On the up side, Perth is having a symposium with some very interesting network-type researchers on September 10th and 11th. Details:
Network Media: Code, Culture and ConventionSee the provisional programme here (word .doc).
Institute of Advanced Studies
Network Media: Code, Culture and Convention
A cross-disciplinary symposium at the University of Western Australia
9-10-11 September 2004
How can we make sense of the rapid development of such intersecting and yet diverse technological features as digital and satellite television; the Internet; mobile telephony; computer games; global media empires; the database; instant communication; and digital creativity? We propose that the array of information and communications technologies, practices and concepts can be approached under the broad heading of Network Media because, in doing so, we become aware of the tensions and possibilities inherent in juxtaposing the established realm of ?the media?; and the emerging world of ?the network?.
Network Media is convergence for the twenty-first century. It recognizes that the old and the new are coming together, but suggests a more subtle, more nuanced appreciation of the changes and continuities that attend the dramatic interpellation into everyday life of computing and communication technologies, and the discourses which make them meaningful. Not only does ?the network? (pragmatically, the Internet but, in a more analytical frame, decentred interactivity and virtual-world mediation) now come to operate with, and through, and as if it was ?the media?; but ?the media? (paradigmatically centralized and institutionalized) now exhibits many signs that it is, itself, an interactive network. But Network Media does not imply any necessary ?coming together? ? each term stands in partial opposition to the other, even as they are joined in the title of this symposium.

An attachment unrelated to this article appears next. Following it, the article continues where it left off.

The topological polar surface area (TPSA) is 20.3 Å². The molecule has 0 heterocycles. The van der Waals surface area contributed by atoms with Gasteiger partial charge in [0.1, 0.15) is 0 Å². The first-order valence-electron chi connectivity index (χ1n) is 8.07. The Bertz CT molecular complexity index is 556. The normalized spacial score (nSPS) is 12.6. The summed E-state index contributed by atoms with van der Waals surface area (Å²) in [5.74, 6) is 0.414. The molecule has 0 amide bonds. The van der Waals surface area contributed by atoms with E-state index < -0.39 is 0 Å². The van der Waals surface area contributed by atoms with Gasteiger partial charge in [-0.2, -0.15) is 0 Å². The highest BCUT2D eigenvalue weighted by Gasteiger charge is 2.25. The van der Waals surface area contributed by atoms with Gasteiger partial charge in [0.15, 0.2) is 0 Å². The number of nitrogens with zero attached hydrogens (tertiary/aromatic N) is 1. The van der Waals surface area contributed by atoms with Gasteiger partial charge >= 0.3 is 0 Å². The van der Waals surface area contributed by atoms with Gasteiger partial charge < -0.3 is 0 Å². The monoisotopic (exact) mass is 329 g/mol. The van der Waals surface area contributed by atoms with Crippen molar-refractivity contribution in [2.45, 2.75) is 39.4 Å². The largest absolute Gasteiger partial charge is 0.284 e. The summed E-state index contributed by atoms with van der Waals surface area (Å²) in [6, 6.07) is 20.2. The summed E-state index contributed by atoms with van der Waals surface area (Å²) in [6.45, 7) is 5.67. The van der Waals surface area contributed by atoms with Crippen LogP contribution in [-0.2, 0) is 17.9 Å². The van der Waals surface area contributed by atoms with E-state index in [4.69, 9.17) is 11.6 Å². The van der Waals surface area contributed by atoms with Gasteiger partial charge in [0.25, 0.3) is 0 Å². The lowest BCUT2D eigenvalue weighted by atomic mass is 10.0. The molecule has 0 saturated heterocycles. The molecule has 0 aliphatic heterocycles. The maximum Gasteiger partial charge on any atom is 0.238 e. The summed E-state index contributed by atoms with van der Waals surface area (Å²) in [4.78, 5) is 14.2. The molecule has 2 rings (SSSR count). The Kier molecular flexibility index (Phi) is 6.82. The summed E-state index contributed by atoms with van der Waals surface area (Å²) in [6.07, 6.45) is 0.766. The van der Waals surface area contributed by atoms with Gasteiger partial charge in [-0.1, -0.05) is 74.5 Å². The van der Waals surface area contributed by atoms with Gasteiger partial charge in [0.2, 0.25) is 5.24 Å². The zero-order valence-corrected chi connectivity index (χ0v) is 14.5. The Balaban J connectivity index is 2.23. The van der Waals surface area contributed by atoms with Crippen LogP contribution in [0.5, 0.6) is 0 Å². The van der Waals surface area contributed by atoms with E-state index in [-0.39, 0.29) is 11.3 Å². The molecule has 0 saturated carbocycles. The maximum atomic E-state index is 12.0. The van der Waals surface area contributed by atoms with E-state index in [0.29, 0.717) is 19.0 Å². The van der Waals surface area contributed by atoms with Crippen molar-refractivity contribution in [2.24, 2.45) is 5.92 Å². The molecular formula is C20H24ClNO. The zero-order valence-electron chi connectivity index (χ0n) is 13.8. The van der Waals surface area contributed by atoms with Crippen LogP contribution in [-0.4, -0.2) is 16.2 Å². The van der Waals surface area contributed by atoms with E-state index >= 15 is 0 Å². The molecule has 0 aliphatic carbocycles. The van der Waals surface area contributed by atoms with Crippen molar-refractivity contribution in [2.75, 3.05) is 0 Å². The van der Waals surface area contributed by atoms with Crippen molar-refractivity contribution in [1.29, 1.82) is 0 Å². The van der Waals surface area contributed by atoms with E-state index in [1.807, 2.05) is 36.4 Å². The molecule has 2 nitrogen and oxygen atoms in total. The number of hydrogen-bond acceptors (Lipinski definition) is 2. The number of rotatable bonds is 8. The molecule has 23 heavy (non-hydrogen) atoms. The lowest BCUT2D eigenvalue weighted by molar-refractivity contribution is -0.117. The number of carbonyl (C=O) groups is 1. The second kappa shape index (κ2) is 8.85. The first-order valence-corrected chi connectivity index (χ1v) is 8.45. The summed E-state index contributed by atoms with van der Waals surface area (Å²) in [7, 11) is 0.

Network Media poses new questions about the interrelationship of explicit governing codes (both legal and "software codes"); implicit regulatory conventions through which people operate collectively; and the expressive practices through which cultural meanings emerge. Code, Culture and Convention provide just three openings through which we might begin to explore Network Media. We invite you, in this symposium, to introduce new ways of thinking about the conflict and intersection of the paradigms of ?network? and ?media?.
The symposium will commence on Thursday 9 September at 7.00pm with a public lecture by Professor Mark Poster.
Abstracts of Participants:
Professor Mark Poster, University of California, Irvine;
Associate Professor Matthew Allen, Curtin University;
Dr Terry Flew, Queensland University of Technology;
Professor Ross Gibson, University of Technology, Sydney;
Dr Marjorie Kibby, University of Newcastle;
Ms Carolyn Penfold, Law, University of NSW;
Professor Trevor Barr, Swinburne University of Technology.